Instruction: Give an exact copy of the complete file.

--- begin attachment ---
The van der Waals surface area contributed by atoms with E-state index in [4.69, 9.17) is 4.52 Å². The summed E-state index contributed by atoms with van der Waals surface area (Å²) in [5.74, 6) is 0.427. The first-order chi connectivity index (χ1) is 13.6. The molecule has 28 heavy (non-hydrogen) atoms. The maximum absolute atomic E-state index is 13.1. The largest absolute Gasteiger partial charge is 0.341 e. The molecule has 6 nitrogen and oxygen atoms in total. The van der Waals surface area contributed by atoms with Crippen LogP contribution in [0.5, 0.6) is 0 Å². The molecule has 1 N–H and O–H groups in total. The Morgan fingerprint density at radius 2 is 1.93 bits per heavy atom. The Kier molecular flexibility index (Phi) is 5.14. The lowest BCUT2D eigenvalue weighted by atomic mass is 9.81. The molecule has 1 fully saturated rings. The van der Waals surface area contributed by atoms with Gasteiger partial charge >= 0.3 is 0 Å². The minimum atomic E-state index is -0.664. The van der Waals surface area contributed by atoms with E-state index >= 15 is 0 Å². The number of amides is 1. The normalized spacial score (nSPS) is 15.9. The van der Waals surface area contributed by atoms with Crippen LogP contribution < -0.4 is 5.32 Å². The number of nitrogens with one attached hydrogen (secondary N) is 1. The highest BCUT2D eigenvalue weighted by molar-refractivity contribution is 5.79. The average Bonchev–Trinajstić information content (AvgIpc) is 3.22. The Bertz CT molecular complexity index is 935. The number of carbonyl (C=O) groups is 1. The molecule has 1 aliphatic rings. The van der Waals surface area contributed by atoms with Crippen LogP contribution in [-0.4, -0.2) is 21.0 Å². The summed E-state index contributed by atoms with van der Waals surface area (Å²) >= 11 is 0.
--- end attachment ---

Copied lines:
The van der Waals surface area contributed by atoms with E-state index in [4.69, 9.17) is 4.52 Å². The summed E-state index contributed by atoms with van der Waals surface area (Å²) in [5.74, 6) is 0.427. The first-order chi connectivity index (χ1) is 13.6. The molecule has 28 heavy (non-hydrogen) atoms. The maximum absolute atomic E-state index is 13.1. The largest absolute Gasteiger partial charge is 0.341 e. The molecule has 6 nitrogen and oxygen atoms in total. The van der Waals surface area contributed by atoms with Crippen LogP contribution in [0.5, 0.6) is 0 Å². The molecule has 1 N–H and O–H groups in total. The Morgan fingerprint density at radius 2 is 1.93 bits per heavy atom. The Kier molecular flexibility index (Phi) is 5.14. The lowest BCUT2D eigenvalue weighted by atomic mass is 9.81. The molecule has 1 fully saturated rings. The van der Waals surface area contributed by atoms with Gasteiger partial charge >= 0.3 is 0 Å². The minimum atomic E-state index is -0.664. The van der Waals surface area contributed by atoms with E-state index >= 15 is 0 Å². The number of amides is 1. The normalized spacial score (nSPS) is 15.9. The van der Waals surface area contributed by atoms with Crippen LogP contribution < -0.4 is 5.32 Å². The number of nitrogens with one attached hydrogen (secondary N) is 1. The highest BCUT2D eigenvalue weighted by molar-refractivity contribution is 5.79. The average Bonchev–Trinajstić information content (AvgIpc) is 3.22. The Bertz CT molecular complexity index is 935. The number of carbonyl (C=O) groups is 1. The molecule has 1 aliphatic rings. The van der Waals surface area contributed by atoms with Crippen LogP contribution in [-0.4, -0.2) is 21.0 Å². The summed E-state index contributed by atoms with van der Waals surface area (Å²) >= 11 is 0.